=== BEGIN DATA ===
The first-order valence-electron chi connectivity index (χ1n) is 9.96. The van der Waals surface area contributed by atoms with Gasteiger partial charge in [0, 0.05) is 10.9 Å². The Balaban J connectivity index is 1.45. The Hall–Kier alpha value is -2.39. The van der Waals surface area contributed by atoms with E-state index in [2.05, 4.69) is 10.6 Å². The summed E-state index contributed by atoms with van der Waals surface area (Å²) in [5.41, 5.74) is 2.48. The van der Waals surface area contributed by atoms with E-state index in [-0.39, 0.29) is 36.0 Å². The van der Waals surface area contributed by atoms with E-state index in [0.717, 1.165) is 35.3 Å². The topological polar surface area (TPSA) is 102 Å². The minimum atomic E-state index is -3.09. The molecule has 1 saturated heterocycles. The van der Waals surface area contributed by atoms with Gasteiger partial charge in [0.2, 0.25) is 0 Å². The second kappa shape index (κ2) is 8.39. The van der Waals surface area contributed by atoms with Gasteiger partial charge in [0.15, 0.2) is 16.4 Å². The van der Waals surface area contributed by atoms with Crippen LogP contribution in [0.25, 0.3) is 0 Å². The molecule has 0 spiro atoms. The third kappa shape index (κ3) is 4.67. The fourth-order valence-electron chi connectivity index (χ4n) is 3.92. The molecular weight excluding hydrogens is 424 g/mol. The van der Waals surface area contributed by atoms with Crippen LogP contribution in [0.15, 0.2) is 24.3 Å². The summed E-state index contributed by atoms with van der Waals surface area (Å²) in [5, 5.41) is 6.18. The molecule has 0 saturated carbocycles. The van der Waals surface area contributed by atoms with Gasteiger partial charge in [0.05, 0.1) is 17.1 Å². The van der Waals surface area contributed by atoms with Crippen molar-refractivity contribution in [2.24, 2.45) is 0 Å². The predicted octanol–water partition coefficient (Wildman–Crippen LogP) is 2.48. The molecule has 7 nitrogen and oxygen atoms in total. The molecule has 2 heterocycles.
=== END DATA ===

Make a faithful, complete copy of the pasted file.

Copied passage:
The first-order valence-electron chi connectivity index (χ1n) is 9.96. The van der Waals surface area contributed by atoms with Gasteiger partial charge in [0, 0.05) is 10.9 Å². The Balaban J connectivity index is 1.45. The Hall–Kier alpha value is -2.39. The van der Waals surface area contributed by atoms with E-state index in [2.05, 4.69) is 10.6 Å². The summed E-state index contributed by atoms with van der Waals surface area (Å²) in [5.41, 5.74) is 2.48. The van der Waals surface area contributed by atoms with E-state index in [-0.39, 0.29) is 36.0 Å². The van der Waals surface area contributed by atoms with E-state index in [0.717, 1.165) is 35.3 Å². The topological polar surface area (TPSA) is 102 Å². The minimum atomic E-state index is -3.09. The molecule has 1 saturated heterocycles. The van der Waals surface area contributed by atoms with Gasteiger partial charge in [0.2, 0.25) is 0 Å². The second kappa shape index (κ2) is 8.39. The van der Waals surface area contributed by atoms with Gasteiger partial charge in [0.15, 0.2) is 16.4 Å². The van der Waals surface area contributed by atoms with Crippen LogP contribution in [0.25, 0.3) is 0 Å². The molecule has 0 spiro atoms. The third kappa shape index (κ3) is 4.67. The fourth-order valence-electron chi connectivity index (χ4n) is 3.92. The molecular weight excluding hydrogens is 424 g/mol. The van der Waals surface area contributed by atoms with Crippen LogP contribution in [0.15, 0.2) is 24.3 Å². The summed E-state index contributed by atoms with van der Waals surface area (Å²) in [5, 5.41) is 6.18. The molecule has 0 saturated carbocycles. The van der Waals surface area contributed by atoms with Gasteiger partial charge in [0.05, 0.1) is 17.1 Å². The van der Waals surface area contributed by atoms with Crippen molar-refractivity contribution in [2.24, 2.45) is 0 Å². The predicted octanol–water partition coefficient (Wildman–Crippen LogP) is 2.48. The molecule has 7 nitrogen and oxygen atoms in total. The molecule has 2 heterocycles.